Guernsey waste export plan approved by States
A move to throw out Guernsey's waste strategy for the third time has failed.
Deputy Laurie Queripel led the motion to reject the export of waste in favour of continuing to landfill the island's rubbish.
Public Services Minister Paul Luxon said such a reversal would cost several million pound to add to the nearly £12m spend on the two previous options.
Deputies threw out the proposals by a vote of 33-4 and approved a search for companies to manage the waste export.
Deputy Luxon said: "By exporting our residual waste it allows us to continue with the core project... which is to minimise.
"Should we reach the lowest possible level of residual waste at some point in the future then it may well be we can look at other alternative options."
The States has agreed to staggered recycling targets with an overall aim of recycling 70% of household rubbish in 2025, but it failed to reach its 50% target for 2013.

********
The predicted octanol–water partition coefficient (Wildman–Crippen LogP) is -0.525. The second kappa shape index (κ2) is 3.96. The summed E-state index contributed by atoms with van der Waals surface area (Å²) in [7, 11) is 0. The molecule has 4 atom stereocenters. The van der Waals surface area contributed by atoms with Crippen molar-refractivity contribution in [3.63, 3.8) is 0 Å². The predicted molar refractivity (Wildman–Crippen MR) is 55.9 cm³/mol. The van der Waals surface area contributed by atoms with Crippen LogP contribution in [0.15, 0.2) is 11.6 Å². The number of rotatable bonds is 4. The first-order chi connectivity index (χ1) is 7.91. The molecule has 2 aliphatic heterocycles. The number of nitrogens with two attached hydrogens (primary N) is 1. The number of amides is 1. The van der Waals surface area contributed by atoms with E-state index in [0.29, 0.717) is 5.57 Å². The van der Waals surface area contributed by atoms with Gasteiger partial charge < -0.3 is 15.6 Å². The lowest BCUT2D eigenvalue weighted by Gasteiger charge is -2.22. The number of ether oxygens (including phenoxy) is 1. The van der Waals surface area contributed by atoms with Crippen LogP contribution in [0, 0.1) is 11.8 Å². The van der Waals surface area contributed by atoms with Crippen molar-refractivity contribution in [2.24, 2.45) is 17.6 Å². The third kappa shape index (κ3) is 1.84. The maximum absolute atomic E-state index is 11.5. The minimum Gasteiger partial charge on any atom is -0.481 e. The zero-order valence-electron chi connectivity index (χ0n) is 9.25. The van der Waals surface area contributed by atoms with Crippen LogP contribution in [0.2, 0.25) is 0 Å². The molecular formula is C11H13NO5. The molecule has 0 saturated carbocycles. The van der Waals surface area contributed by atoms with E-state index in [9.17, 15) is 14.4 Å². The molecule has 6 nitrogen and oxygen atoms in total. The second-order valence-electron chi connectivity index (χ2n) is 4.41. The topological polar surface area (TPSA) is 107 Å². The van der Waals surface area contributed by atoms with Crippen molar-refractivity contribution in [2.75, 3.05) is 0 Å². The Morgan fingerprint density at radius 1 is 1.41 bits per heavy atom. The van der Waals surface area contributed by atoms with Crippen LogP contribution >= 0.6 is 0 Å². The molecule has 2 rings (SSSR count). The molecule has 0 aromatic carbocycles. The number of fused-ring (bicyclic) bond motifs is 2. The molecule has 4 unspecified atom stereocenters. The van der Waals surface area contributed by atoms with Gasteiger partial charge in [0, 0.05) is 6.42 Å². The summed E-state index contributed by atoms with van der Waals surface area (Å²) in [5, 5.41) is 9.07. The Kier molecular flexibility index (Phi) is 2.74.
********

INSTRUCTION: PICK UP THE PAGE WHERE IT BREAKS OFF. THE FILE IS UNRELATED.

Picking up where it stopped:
The Public Services Department has estimated the cost of the infrastructure needed for the export of waste to be about £29m.
It will now go out to tender for the construction of a transfer station, someone to transport the waste, a materials recovery facility and other items including vehicles for the kerbside collection of recyclables.
It's not yet been agreed where the waste will be exported to or how it will be dealt with.
Currently, non-recycled waste is dumped at Mont Cuet landfill site in the Vale, which is expected to reach capacity in 2022.
The strategy also includes plans to ensure public events use recyclable food and drink containers and work with the commercial sector to prevent and minimise waste generated by businesses.